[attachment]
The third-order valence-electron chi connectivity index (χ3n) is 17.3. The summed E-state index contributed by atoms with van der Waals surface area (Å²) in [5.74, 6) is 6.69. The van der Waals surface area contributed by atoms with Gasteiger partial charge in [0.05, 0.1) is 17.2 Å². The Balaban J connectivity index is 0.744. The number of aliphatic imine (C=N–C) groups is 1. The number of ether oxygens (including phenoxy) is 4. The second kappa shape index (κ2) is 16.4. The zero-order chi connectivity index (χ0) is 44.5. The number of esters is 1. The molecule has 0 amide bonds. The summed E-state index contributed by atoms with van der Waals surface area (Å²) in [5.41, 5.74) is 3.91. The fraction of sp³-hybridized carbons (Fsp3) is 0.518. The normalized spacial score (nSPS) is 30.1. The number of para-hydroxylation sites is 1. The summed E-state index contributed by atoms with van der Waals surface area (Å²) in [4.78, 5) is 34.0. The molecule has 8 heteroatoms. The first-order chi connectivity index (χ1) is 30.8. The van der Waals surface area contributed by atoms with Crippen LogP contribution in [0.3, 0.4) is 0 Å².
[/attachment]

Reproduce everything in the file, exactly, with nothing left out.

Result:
The third-order valence-electron chi connectivity index (χ3n) is 17.3. The summed E-state index contributed by atoms with van der Waals surface area (Å²) in [5.74, 6) is 6.69. The van der Waals surface area contributed by atoms with Gasteiger partial charge in [0.05, 0.1) is 17.2 Å². The Balaban J connectivity index is 0.744. The number of aliphatic imine (C=N–C) groups is 1. The number of ether oxygens (including phenoxy) is 4. The second kappa shape index (κ2) is 16.4. The zero-order chi connectivity index (χ0) is 44.5. The number of esters is 1. The molecule has 0 amide bonds. The summed E-state index contributed by atoms with van der Waals surface area (Å²) in [5.41, 5.74) is 3.91. The fraction of sp³-hybridized carbons (Fsp3) is 0.518. The normalized spacial score (nSPS) is 30.1. The number of para-hydroxylation sites is 1. The summed E-state index contributed by atoms with van der Waals surface area (Å²) in [4.78, 5) is 34.0. The molecule has 8 heteroatoms. The first-order chi connectivity index (χ1) is 30.8. The van der Waals surface area contributed by atoms with Crippen LogP contribution in [0.3, 0.4) is 0 Å².